Visitors surprised me with their interest in a chicken coop tour.  I laughed, kind of like this:  “ha, ha! Sure, we can go look at the chickens”.  Then I used my ‘engaging’ smile and we walked out to the part of the yard where we’d built the coop.  As I refined my ‘tour guide’ routine, I realized that these little yard animals were as much a part of Jacob’s growing up as they are ours.  I admit they are ‘background’ for him, but the reality of pets as stage dressing is undeniable for all three of our kids.  Here’s what I mean, cuz it doesn’t sound clear to me either.

I used the sandbox (that Jacob, Ethan, and Cassidy all played in during their growing-up years – they flooded it at LEAST once a week for many summers) as the ground level of the chicken coop.  It was mainly ( I thought) a money-saving move, but I realize now that the sandbox lives on for us.  It had outlived its use as a sandbox, but I couldn’t bear to part with it.  That’s one of the reasons it is so comforting to go sit and watch the chickens.  I can relive my little kids growing from tiny punkins to grown ups.  Every flooding of that sandbox (I am SO glad we didn’t forbid them doing that) rushes back when I notice a water stain in the wood of the chicken coop.  Every sandcastle (although they were more partial to mudpies) rebuilds itself (at least in my mind’s eye) when I see dirt scritched up against the frame by our chickens.

Solace, solitude, reflection, examination, healing, hoping, dreaming.  They all happen.

Just cuz of a few little baby chicks.

After The Storm

Our Garden

Never a more perfect time to spring the girls from the clink than after the tornado sirens stopped wailing this afternoon.  I spent the alert over at the airport terminal basement, waiting for the horror movie to start in that dank, drafty, people-packed, adrenaline-tinged space.  It was like Titanic where all the exits are blocked by a fence or gate; freedom visible but unattainable.  It really was fine, but had possibilities for trouble.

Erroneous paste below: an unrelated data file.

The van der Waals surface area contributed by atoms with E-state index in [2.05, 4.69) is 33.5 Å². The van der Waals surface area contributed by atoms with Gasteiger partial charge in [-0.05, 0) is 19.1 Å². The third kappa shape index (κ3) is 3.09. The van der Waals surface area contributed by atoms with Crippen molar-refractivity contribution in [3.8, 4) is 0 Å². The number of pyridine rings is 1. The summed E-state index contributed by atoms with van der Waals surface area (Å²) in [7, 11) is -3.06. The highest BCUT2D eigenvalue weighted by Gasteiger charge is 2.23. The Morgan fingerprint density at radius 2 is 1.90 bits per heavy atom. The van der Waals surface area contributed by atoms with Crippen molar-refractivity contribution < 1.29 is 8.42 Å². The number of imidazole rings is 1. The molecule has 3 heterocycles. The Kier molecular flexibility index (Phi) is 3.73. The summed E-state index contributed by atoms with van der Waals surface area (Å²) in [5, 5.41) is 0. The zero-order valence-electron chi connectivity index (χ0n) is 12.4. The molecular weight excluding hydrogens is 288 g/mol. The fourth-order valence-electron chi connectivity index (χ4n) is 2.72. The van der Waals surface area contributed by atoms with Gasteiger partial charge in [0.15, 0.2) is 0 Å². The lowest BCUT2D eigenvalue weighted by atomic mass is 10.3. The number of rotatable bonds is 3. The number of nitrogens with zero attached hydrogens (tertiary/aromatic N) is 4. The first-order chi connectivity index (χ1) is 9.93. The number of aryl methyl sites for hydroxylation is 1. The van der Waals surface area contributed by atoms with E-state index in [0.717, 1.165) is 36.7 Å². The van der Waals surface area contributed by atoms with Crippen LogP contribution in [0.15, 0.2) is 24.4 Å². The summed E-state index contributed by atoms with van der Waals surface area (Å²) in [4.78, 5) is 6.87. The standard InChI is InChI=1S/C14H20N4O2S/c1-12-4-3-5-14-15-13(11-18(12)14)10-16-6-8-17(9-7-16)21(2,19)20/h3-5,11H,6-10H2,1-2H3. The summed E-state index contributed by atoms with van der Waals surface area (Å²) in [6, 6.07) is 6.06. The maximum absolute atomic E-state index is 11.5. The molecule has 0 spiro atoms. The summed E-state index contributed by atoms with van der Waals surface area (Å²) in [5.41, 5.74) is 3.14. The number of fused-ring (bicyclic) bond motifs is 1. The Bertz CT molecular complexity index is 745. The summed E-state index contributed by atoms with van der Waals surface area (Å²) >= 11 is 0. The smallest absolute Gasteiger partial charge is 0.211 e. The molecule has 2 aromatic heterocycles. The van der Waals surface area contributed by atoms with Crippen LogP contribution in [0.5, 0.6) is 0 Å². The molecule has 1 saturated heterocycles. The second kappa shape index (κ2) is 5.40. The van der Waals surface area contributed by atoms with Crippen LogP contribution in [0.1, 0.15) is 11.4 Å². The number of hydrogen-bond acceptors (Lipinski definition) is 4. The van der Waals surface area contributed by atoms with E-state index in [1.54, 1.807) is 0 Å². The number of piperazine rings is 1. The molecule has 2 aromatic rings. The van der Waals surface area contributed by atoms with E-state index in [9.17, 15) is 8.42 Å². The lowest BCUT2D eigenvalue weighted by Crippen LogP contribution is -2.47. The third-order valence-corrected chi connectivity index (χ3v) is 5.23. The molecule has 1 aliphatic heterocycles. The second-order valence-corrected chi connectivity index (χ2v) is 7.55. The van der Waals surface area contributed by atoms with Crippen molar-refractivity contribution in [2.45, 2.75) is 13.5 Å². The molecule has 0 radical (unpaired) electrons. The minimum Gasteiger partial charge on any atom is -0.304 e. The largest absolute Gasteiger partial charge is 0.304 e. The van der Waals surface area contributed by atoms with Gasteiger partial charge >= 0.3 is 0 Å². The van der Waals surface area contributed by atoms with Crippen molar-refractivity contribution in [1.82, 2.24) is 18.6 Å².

By the time I got home, the sun was bright in the late afternoon sky, the chickens were done cowering in the roost boxes, and they weren’t that impressed with the cast-off spinach leaves I dumped in their coop.  I went to get Ang and we decided today was a perfect day to let them out.

“Error saving media file”.  That’s why you don’t see the riveting video of them stepping first gingerly, then carefully, then gleefully around the backyard.  That is 4 minutes of your life that I saved you; you are welcome.  Ah, but someday, you will be forced to watch them walk around the backyard.  Just count on it.

Herding them back into the coop with our two bamboo sticks made me feel very Asian, as in taking ducks to the market which is a day’s walk from my home village where my people have lived for 5 generations and raised rice in paddies.  Just read “This Good Earth”, by Pearl Buck, you’ll know what I mean.

The sun always shines after the storm, doesn’t it?

Our Recalcitrant Jalapeno

Green, Green Grass

Yeah, so I went out to feed our little dudes like I do every day, and when I opened the coop door, there was a long tuft of grass that stuck up and into the coop.  Oh, my gosh; you’d think they were thirsty football fans that had just sighted a cooler of Uncle Bud!  They practically DOVE at that grass; and I’m not talking about a little neck lunge or a general lean in the direction of the nacho tray.  I am saying it was like there was one LAST piece of fudge on the Christmas tray, you just saw it, and there were three portly people in your way who deserved the fudge less than YOU did.  They LUNGED.

Well, revelation set in.  I left the door half open and kept my body in the open part of the door (more so Kenzie couldn’t eat any chicken fricassee than I was scared they would get out into the yard)  You would think a toothless bird would have trouble tearing strips of grass out of the ground, much less swallowing it – some of the blades of grass (with apologies to Walt Whitman) were three inches long.  (I hadn’t mowed that part of the yard yet).